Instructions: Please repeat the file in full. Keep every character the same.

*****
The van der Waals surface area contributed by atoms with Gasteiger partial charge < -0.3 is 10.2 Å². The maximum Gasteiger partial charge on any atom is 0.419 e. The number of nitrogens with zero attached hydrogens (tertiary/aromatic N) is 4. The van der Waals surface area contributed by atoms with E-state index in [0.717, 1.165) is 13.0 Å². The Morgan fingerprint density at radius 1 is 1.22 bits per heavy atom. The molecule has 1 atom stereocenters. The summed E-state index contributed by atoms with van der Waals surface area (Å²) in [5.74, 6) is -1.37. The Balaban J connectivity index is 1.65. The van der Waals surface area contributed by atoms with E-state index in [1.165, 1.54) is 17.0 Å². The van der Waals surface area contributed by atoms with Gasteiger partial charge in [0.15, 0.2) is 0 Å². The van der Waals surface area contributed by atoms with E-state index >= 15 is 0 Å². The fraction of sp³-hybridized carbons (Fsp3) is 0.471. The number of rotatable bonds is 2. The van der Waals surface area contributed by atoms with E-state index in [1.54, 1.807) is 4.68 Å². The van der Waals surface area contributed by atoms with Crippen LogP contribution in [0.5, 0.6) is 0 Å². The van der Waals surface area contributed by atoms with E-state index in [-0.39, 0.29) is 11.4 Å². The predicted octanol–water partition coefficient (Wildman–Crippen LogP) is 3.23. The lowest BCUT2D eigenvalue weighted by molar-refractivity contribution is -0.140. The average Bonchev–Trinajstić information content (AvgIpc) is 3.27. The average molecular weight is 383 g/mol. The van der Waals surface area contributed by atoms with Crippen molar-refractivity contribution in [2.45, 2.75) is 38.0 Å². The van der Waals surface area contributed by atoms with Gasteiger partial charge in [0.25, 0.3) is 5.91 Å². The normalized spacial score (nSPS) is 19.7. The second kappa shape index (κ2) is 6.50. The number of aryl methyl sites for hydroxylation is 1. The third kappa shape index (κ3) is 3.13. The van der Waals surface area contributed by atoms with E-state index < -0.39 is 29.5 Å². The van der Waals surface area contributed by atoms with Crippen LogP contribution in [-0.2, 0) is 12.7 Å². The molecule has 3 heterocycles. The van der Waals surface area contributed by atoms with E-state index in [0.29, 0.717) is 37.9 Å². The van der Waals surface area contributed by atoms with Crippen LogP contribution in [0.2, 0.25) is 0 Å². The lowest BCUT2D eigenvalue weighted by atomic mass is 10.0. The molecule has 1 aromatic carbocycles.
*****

The van der Waals surface area contributed by atoms with Gasteiger partial charge < -0.3 is 10.2 Å². The maximum Gasteiger partial charge on any atom is 0.419 e. The number of nitrogens with zero attached hydrogens (tertiary/aromatic N) is 4. The van der Waals surface area contributed by atoms with E-state index in [0.717, 1.165) is 13.0 Å². The Morgan fingerprint density at radius 1 is 1.22 bits per heavy atom. The molecule has 1 atom stereocenters. The summed E-state index contributed by atoms with van der Waals surface area (Å²) in [5.74, 6) is -1.37. The Balaban J connectivity index is 1.65. The van der Waals surface area contributed by atoms with E-state index in [1.165, 1.54) is 17.0 Å². The van der Waals surface area contributed by atoms with Gasteiger partial charge in [0.15, 0.2) is 0 Å². The van der Waals surface area contributed by atoms with E-state index >= 15 is 0 Å². The fraction of sp³-hybridized carbons (Fsp3) is 0.471. The number of rotatable bonds is 2. The van der Waals surface area contributed by atoms with E-state index in [1.54, 1.807) is 4.68 Å². The van der Waals surface area contributed by atoms with Crippen LogP contribution in [0.5, 0.6) is 0 Å². The van der Waals surface area contributed by atoms with E-state index in [-0.39, 0.29) is 11.4 Å². The predicted octanol–water partition coefficient (Wildman–Crippen LogP) is 3.23. The lowest BCUT2D eigenvalue weighted by molar-refractivity contribution is -0.140. The average Bonchev–Trinajstić information content (AvgIpc) is 3.27. The average molecular weight is 383 g/mol. The van der Waals surface area contributed by atoms with Crippen molar-refractivity contribution in [2.45, 2.75) is 38.0 Å². The van der Waals surface area contributed by atoms with Gasteiger partial charge in [0.25, 0.3) is 5.91 Å². The normalized spacial score (nSPS) is 19.7. The second kappa shape index (κ2) is 6.50. The number of aryl methyl sites for hydroxylation is 1. The third kappa shape index (κ3) is 3.13. The van der Waals surface area contributed by atoms with E-state index < -0.39 is 29.5 Å². The van der Waals surface area contributed by atoms with Crippen LogP contribution in [-0.2, 0) is 12.7 Å². The molecule has 3 heterocycles. The van der Waals surface area contributed by atoms with E-state index in [0.29, 0.717) is 37.9 Å². The van der Waals surface area contributed by atoms with Crippen LogP contribution in [0.2, 0.25) is 0 Å². The lowest BCUT2D eigenvalue weighted by atomic mass is 10.0. The molecule has 1 aromatic carbocycles.